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What is Fibre? Your Fibre FAQs, Answered

Here at Quorn, we love fibre! It’s an essential nutrient for our gut health, but many of us just simply aren’t eating enough of it.

In this blog, we'll talk about all-things-fibre and answer your top fibre FAQs, before sharing some of our favourite recipes for high fibre meals.

Let our in-house Registered Associate Nutritionists walk you through why you need to be eating more fibre and how to do it super easily!

What is fibre?

Before we dive in, let’s get back to basics. Fibre is the edible part of plants that is resistant to digestion in the small intestine. This means that it makes its way past the stomach, through the small intestine and end up all the way in the large intestine (our gut) where the magic happens. There are two types of fibre including:

Soluble fibre – this type of fibre is able to dissolve in water and turns into a gel-like substance as it travels through your gut.

Insoluble fibre – this fibre is not able to dissolve in water and so passes through your body mostly unchanged and instead, absorbs water. Insoluble fibre promotes movement through your digestive system and helps to keep everything regular – if you get our jist!

Why do I need fibre?

Fibre is an important part of a healthy and balanced diet as strong evidence suggests that it is associated with a lower risk of heart disease, stroke, type 2 diabetes and bowel cancer. High fibre foods can also keep us feeling fuller for longer and helps digestion and prevent constipation. If you currently don’t eat much fibre, but are keen to increase your intake, make sure you increase your consumption of water alongside and take it slow, as it can sometimes take our gut a little while to get used to the new addition to our diets.

So I now know why fibre is good for me, but where do I find it?

Some foods will state on their packaging if they are a ‘source of’ or ‘high in’ fibre and there is a strict criterion that foods must meet before they can use this labelling which is:

Source of - 3g of fibre per 100g

High in - 6g of fibre per 100g

Here at Quorn, our super protein, Quorn mycoprotein, contains an amazing 6g of fibre per 100g, helping you meet your dietary fibre needs as well as being a great source of protein! In a recent nutrient analysis, we found that a whopping 90% of our UK products fulfil the strict criteria to display a fibre claim on pack. So, you can be sure that you’re adding to your daily fibre intake when cooking with the majority of our products!

Other food products like baked beans or brown rice may not have a clear on-pack claim but may include the amount of fibre on back of pack so it’s always worth checking the full label too. Here are some examples below:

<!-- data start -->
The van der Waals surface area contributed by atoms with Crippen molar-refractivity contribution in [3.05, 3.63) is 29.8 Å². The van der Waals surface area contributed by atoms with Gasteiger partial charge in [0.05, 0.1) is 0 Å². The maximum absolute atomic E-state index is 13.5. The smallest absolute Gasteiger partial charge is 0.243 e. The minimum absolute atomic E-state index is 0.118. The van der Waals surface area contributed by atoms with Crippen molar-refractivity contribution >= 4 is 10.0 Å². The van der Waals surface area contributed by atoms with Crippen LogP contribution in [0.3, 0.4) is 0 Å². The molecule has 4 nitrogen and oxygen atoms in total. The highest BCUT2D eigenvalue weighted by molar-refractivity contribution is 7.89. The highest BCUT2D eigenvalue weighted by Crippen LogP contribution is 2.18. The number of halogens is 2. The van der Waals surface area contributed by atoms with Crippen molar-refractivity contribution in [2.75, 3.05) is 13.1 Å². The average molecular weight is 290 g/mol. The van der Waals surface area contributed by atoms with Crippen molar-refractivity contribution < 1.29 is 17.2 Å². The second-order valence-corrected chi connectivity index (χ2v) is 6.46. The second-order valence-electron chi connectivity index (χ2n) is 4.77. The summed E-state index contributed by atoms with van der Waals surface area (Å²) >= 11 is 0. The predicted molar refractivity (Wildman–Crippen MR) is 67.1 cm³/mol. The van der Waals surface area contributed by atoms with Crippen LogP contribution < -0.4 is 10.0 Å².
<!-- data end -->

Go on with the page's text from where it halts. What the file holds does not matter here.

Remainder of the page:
Type of food Approximate fibre per 100g
Mycoprotein 6.0g
Wholemeal bread 5.0g
Brown rice (boiled) 0.8g
Apple 1.8g

Interestingly, animal foods are often not good sources of dietary fibre, including very little or sometimes none at all. Instead, a varied diet full of colourful plant and fungi-based foods can be a good way to ensure that we are reaching the recommended amount of fibre per day.

How much fibre do I need?

In 2015 the UK Government published new guidelines that included the recommendation that the UK adult population's fibre intake should increase to 30g a day. When it comes to kids and teenagers, the recommended intakes differ based on age. See below:

Age (years) Recommended intake of fibre
2.5 15g per day
5-11 20g per day
11-16 25g per day
17+ 30g per day

Unfortunately, in the UK we consume far less than the recommended amount of dietary fibre. In fact, on average we eat only around 18g of fibre per day so there’s lots of room for improvement and we are going to show you how easy it can be!

How to get more fibre into your diet: Our top tips!

Swap it Out: An easy win is to swap white bread, pasta and rice for brown or whole wheat versions.

Cop a Peel: Wash your potatoes and cook them with their skins on rather than peeling them (saves a lot of time AND increases your fibre intake).

Pulse it: Bulk out stews, curries and sauces with pulses such as lentils, chickpeas and beans. This will not only increase your fibre but also mean you have more portions from the same dish!

Fruit toppings: Use fresh or frozen fruit to add to your morning porridge or to add flavour to a bowl of natural yoghurt. Make it meatless: Try a meat-free Monday with Quorn!

Freeze! Keep a supply of your favourite frozen veggies in the freezer so you can just grab and chuck them in whenever you need them.

For more easy-peasy fibre facts and nutrition hacks, follow @quorn_nutrition on Instagram

Looking to get more fibre into your diet? Visit our full of fibre recipe hub and try one of our recipes for high fibre vegetarian meals tonight!

With plenty of protein and fibre, Quorn is the perfect way to incorporate more healthy fibre foods into your diet, view our delicious meat-alternatives, here.

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